Translation Service English to Malay Don’t Make These Three Common Mistakes In Translation. #3 Is The Most Common One
When you know how to speak two languages very well, surely translating from one language to another is a piece of cake, right? You couldn’t have been more wrong. However, here are 3 common mistakes you need to watch out for and avoid when doing the translation and might need translation service English to Malay:
Common Mistakes in Translation #1
Trying hard to translate words that don’t make sense in the target language
When you translate English to Malay sentence that contains articles ‘the’, ‘a’ and ‘an’, it is not necessary to translate each of the articles every time it appears in the source language.
Sometimes it’s okay when you translate BI to BM the article “the” as in “The book is missing” to “Buku itu hilang” but in the context of “The Sun is missing” you should drop “the” and forget about translating it.
The same goes when you translate BM to BI word like “lah”, a filler expression common in Malay. You’re in for a hard time if you insist on finding the English word that fits it word for word.
Some words just have no substitute in the target language and you just have to accept that and move on.
Common Mistakes in Translation #2 Translating idioms and culture-specific phrase literally
When you want to translate English to Malay sentence that is actually an idiom you have to be more discerning as it involves nuances and needs a good understanding of the source language.
Say you want to translate BI to BM the phrase “If the shoe fits, wear it” you should not literally translate it to “Kalau kasut tu muat, pakai lah”. Sounds like you are offering your shoes instead of you shooting off snide remarks.
Granted, the literal meaning is changed when you translate BI to BM the idiom as “Siapa makan cili, dia terasa pedas.” but the meaning and effect is more culturally appropriate for the audience of the target language.
Conversely, some people translate BM to BI the expression “Saya nak belanja awak makan” literally to “I want to spend you”. To an untrained ear, that would sound rather creepy.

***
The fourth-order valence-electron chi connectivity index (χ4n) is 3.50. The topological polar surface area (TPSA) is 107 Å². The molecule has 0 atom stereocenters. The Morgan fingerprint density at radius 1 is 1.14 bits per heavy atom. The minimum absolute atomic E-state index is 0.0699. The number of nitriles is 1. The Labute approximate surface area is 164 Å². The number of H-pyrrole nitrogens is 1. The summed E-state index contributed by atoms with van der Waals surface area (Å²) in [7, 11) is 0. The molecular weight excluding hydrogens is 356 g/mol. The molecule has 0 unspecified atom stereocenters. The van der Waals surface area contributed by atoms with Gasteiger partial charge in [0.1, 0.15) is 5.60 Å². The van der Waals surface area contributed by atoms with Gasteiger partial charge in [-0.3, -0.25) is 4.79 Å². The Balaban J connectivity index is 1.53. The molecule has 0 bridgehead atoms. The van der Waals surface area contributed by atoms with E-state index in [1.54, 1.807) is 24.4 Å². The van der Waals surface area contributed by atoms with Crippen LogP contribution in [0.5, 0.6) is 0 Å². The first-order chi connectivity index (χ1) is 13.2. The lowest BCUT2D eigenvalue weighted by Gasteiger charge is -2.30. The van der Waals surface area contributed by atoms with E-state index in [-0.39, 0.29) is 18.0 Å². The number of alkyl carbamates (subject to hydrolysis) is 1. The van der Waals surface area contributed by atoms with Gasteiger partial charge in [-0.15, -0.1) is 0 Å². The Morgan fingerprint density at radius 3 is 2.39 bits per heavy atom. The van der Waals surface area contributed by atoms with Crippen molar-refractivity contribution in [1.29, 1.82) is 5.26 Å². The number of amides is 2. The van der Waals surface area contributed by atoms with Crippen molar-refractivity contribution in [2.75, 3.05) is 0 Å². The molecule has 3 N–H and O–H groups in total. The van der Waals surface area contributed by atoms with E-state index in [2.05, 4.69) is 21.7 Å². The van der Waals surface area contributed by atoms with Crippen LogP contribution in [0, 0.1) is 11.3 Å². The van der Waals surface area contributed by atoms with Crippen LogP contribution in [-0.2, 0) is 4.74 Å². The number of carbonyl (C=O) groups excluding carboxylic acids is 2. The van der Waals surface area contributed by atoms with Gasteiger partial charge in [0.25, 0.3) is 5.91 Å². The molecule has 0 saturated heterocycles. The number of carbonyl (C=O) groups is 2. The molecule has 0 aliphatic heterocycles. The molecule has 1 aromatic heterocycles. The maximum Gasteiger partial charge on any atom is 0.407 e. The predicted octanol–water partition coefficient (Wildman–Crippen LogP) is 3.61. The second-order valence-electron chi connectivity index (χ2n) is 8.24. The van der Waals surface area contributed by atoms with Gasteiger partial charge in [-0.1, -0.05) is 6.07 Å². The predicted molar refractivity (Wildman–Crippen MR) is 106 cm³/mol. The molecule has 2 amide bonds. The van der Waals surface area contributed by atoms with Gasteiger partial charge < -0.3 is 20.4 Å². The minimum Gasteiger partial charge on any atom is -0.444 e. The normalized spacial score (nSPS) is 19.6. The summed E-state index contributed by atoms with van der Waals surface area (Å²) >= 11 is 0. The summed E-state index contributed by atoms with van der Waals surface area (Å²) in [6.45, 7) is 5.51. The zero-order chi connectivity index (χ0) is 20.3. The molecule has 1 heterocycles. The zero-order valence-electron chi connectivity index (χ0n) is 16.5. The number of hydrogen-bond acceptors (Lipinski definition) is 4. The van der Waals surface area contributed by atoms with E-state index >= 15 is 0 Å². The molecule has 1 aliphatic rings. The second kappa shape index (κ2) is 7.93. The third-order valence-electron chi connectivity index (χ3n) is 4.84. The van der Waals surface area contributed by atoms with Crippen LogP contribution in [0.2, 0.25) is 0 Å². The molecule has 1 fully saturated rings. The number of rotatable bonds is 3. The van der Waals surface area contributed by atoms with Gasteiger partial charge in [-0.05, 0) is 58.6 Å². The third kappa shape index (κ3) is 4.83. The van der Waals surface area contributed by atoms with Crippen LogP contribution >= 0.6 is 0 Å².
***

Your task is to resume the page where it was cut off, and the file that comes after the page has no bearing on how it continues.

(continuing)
Common Mistakes in Translation #3
Relying heavily on Google Translate to do the translation
When pressed for time, you may decide to cut corners and use whatever available online translation tools to help you translate. The most popular one being Google Translate.
Due to the nuances required to relay original ideas when translating, which Google Translate has yet to master you’ll find that translating text with complex grammar also presents another challenge to the online tool.
It is nothing unusual to find that when Google is used to translate BM to BI the sentence like “Noni makan pukul 10.30” the tool can’t properly decide whether “makan” should be translated as “eats” (present tense), “has eaten” (past perfect tense) or “ate” (past tense).
The same goes for translating phrases that involve words for plural or singular, and gender-specific words like “he” or “she”.
Case in point, certain words could be inaccurately translated when you Google translate BM to BI phrases such as these:
1. Guru mesti bersedia. (Teachers/A teacher must be ready)
2. Dia tidak menyukainya. (He/She doesn’t like it)
Thus, to translate BM to BI using machine won’t always give the result you wish for. This shows that translating the text of any kind still needs a human touch to make it accurate. Past incidences have shown that translation mistakes, no matter how small could give rise to huge ramifications.
So it pays to bear that in mind and avoid any such mistakes when you translate English to Malay sentence and vice versa.
Alternatively, you can always seek for a translation service English to Malay that offer help from any professionals out there with an affordable fee. You may find them here and get their quality translation service from RM0.15 per word.
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